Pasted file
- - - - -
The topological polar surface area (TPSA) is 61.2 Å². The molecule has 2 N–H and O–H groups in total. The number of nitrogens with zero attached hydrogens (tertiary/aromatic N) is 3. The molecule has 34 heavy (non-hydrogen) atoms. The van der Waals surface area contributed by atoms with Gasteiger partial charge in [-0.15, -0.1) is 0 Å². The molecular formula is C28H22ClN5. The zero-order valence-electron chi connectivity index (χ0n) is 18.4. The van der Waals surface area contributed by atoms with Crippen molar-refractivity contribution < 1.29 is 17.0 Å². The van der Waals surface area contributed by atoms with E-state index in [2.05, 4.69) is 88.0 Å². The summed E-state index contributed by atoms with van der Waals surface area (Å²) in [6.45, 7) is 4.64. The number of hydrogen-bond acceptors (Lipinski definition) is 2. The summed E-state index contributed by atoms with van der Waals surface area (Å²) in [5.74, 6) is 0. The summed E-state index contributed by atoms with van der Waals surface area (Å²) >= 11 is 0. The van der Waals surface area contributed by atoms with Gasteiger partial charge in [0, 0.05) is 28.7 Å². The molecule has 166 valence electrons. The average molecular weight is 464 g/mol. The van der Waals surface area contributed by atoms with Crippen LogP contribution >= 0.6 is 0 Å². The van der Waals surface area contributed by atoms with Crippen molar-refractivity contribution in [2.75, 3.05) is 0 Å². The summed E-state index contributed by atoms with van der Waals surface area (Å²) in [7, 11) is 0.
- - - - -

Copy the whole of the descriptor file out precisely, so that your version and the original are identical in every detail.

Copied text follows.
The topological polar surface area (TPSA) is 61.2 Å². The molecule has 2 N–H and O–H groups in total. The number of nitrogens with zero attached hydrogens (tertiary/aromatic N) is 3. The molecule has 34 heavy (non-hydrogen) atoms. The van der Waals surface area contributed by atoms with Gasteiger partial charge in [-0.15, -0.1) is 0 Å². The molecular formula is C28H22ClN5. The zero-order valence-electron chi connectivity index (χ0n) is 18.4. The van der Waals surface area contributed by atoms with Crippen molar-refractivity contribution < 1.29 is 17.0 Å². The van der Waals surface area contributed by atoms with E-state index in [2.05, 4.69) is 88.0 Å². The summed E-state index contributed by atoms with van der Waals surface area (Å²) in [6.45, 7) is 4.64. The number of hydrogen-bond acceptors (Lipinski definition) is 2. The summed E-state index contributed by atoms with van der Waals surface area (Å²) in [5.74, 6) is 0. The summed E-state index contributed by atoms with van der Waals surface area (Å²) >= 11 is 0. The van der Waals surface area contributed by atoms with Gasteiger partial charge in [0, 0.05) is 28.7 Å². The molecule has 166 valence electrons. The average molecular weight is 464 g/mol. The van der Waals surface area contributed by atoms with Crippen LogP contribution >= 0.6 is 0 Å². The van der Waals surface area contributed by atoms with Crippen molar-refractivity contribution in [2.75, 3.05) is 0 Å². The summed E-state index contributed by atoms with van der Waals surface area (Å²) in [7, 11) is 0.